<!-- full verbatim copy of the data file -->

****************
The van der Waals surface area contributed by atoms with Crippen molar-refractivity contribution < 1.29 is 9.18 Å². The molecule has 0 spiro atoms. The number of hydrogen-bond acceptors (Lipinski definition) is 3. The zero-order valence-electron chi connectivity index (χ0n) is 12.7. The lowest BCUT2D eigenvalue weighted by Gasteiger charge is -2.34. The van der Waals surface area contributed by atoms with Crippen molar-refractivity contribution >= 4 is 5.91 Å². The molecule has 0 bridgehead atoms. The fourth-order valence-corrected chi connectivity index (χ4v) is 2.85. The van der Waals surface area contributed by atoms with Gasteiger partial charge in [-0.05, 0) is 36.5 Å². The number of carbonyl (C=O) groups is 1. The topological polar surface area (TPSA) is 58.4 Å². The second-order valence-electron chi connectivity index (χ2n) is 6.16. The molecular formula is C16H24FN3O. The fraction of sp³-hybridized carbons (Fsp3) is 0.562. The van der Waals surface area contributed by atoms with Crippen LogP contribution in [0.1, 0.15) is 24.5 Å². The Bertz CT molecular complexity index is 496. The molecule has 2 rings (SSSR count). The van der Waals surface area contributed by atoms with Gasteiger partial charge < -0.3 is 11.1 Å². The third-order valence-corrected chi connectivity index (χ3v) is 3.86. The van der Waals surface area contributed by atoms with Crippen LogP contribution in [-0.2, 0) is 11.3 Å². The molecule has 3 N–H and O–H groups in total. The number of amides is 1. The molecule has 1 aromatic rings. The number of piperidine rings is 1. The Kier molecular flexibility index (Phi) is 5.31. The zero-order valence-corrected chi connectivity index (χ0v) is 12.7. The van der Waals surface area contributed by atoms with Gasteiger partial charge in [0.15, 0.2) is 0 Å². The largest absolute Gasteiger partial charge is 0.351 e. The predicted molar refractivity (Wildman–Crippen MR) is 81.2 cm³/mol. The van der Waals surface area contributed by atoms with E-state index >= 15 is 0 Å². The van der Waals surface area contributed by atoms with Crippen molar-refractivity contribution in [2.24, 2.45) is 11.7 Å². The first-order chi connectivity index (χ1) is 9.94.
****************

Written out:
The van der Waals surface area contributed by atoms with Crippen molar-refractivity contribution < 1.29 is 9.18 Å². The molecule has 0 spiro atoms. The number of hydrogen-bond acceptors (Lipinski definition) is 3. The zero-order valence-electron chi connectivity index (χ0n) is 12.7. The lowest BCUT2D eigenvalue weighted by Gasteiger charge is -2.34. The van der Waals surface area contributed by atoms with Crippen molar-refractivity contribution >= 4 is 5.91 Å². The molecule has 0 bridgehead atoms. The fourth-order valence-corrected chi connectivity index (χ4v) is 2.85. The van der Waals surface area contributed by atoms with Gasteiger partial charge in [-0.05, 0) is 36.5 Å². The number of carbonyl (C=O) groups is 1. The topological polar surface area (TPSA) is 58.4 Å². The second-order valence-electron chi connectivity index (χ2n) is 6.16. The molecular formula is C16H24FN3O. The fraction of sp³-hybridized carbons (Fsp3) is 0.562. The van der Waals surface area contributed by atoms with Crippen LogP contribution in [0.1, 0.15) is 24.5 Å². The Bertz CT molecular complexity index is 496. The molecule has 2 rings (SSSR count). The van der Waals surface area contributed by atoms with Gasteiger partial charge < -0.3 is 11.1 Å². The third-order valence-corrected chi connectivity index (χ3v) is 3.86. The van der Waals surface area contributed by atoms with Crippen LogP contribution in [-0.2, 0) is 11.3 Å². The molecule has 3 N–H and O–H groups in total. The number of amides is 1. The molecule has 1 aromatic rings. The number of piperidine rings is 1. The Kier molecular flexibility index (Phi) is 5.31. The zero-order valence-corrected chi connectivity index (χ0v) is 12.7. The van der Waals surface area contributed by atoms with Gasteiger partial charge in [0.15, 0.2) is 0 Å². The largest absolute Gasteiger partial charge is 0.351 e. The predicted molar refractivity (Wildman–Crippen MR) is 81.2 cm³/mol. The van der Waals surface area contributed by atoms with E-state index >= 15 is 0 Å². The van der Waals surface area contributed by atoms with Crippen molar-refractivity contribution in [2.24, 2.45) is 11.7 Å². The first-order chi connectivity index (χ1) is 9.94.